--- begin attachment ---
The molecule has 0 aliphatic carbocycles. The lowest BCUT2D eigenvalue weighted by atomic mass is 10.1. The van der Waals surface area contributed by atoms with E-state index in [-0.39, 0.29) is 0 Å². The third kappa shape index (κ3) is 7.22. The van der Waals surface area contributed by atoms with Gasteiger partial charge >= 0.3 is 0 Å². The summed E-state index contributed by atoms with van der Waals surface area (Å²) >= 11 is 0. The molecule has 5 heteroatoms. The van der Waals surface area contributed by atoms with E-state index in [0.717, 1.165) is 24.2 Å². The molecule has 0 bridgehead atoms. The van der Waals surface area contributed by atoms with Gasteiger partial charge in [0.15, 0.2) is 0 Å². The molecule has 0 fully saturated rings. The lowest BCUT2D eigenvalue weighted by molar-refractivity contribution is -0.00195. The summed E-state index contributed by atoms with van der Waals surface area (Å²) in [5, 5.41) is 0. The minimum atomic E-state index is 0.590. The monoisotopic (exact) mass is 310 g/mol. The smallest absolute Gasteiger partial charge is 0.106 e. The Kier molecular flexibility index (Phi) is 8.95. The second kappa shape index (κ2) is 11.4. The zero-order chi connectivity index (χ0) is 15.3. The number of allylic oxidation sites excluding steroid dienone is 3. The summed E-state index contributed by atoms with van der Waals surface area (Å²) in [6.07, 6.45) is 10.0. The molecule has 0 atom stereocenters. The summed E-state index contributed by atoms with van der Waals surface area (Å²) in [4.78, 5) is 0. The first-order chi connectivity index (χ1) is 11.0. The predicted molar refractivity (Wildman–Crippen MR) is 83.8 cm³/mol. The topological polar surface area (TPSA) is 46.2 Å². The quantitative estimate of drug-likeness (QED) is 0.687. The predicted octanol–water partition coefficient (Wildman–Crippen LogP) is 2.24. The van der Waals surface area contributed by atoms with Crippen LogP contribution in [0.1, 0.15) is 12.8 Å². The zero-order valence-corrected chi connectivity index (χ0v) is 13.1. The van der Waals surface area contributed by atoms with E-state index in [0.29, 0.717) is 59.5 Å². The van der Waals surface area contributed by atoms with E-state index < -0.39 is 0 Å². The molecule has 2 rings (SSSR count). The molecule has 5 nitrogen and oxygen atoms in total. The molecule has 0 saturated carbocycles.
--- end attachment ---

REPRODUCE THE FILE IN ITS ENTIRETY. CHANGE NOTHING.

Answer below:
The molecule has 0 aliphatic carbocycles. The lowest BCUT2D eigenvalue weighted by atomic mass is 10.1. The van der Waals surface area contributed by atoms with E-state index in [-0.39, 0.29) is 0 Å². The third kappa shape index (κ3) is 7.22. The van der Waals surface area contributed by atoms with Gasteiger partial charge >= 0.3 is 0 Å². The summed E-state index contributed by atoms with van der Waals surface area (Å²) >= 11 is 0. The molecule has 5 heteroatoms. The van der Waals surface area contributed by atoms with E-state index in [0.717, 1.165) is 24.2 Å². The molecule has 0 bridgehead atoms. The van der Waals surface area contributed by atoms with Gasteiger partial charge in [0.15, 0.2) is 0 Å². The molecule has 0 fully saturated rings. The lowest BCUT2D eigenvalue weighted by molar-refractivity contribution is -0.00195. The summed E-state index contributed by atoms with van der Waals surface area (Å²) in [5, 5.41) is 0. The minimum atomic E-state index is 0.590. The monoisotopic (exact) mass is 310 g/mol. The smallest absolute Gasteiger partial charge is 0.106 e. The Kier molecular flexibility index (Phi) is 8.95. The second kappa shape index (κ2) is 11.4. The zero-order chi connectivity index (χ0) is 15.3. The number of allylic oxidation sites excluding steroid dienone is 3. The summed E-state index contributed by atoms with van der Waals surface area (Å²) in [6.07, 6.45) is 10.0. The molecule has 0 atom stereocenters. The summed E-state index contributed by atoms with van der Waals surface area (Å²) in [4.78, 5) is 0. The first-order chi connectivity index (χ1) is 11.0. The predicted molar refractivity (Wildman–Crippen MR) is 83.8 cm³/mol. The topological polar surface area (TPSA) is 46.2 Å². The quantitative estimate of drug-likeness (QED) is 0.687. The predicted octanol–water partition coefficient (Wildman–Crippen LogP) is 2.24. The van der Waals surface area contributed by atoms with Crippen LogP contribution in [0.1, 0.15) is 12.8 Å². The zero-order valence-corrected chi connectivity index (χ0v) is 13.1. The van der Waals surface area contributed by atoms with E-state index in [0.29, 0.717) is 59.5 Å². The van der Waals surface area contributed by atoms with E-state index < -0.39 is 0 Å². The molecule has 2 rings (SSSR count). The molecule has 5 nitrogen and oxygen atoms in total. The molecule has 0 saturated carbocycles.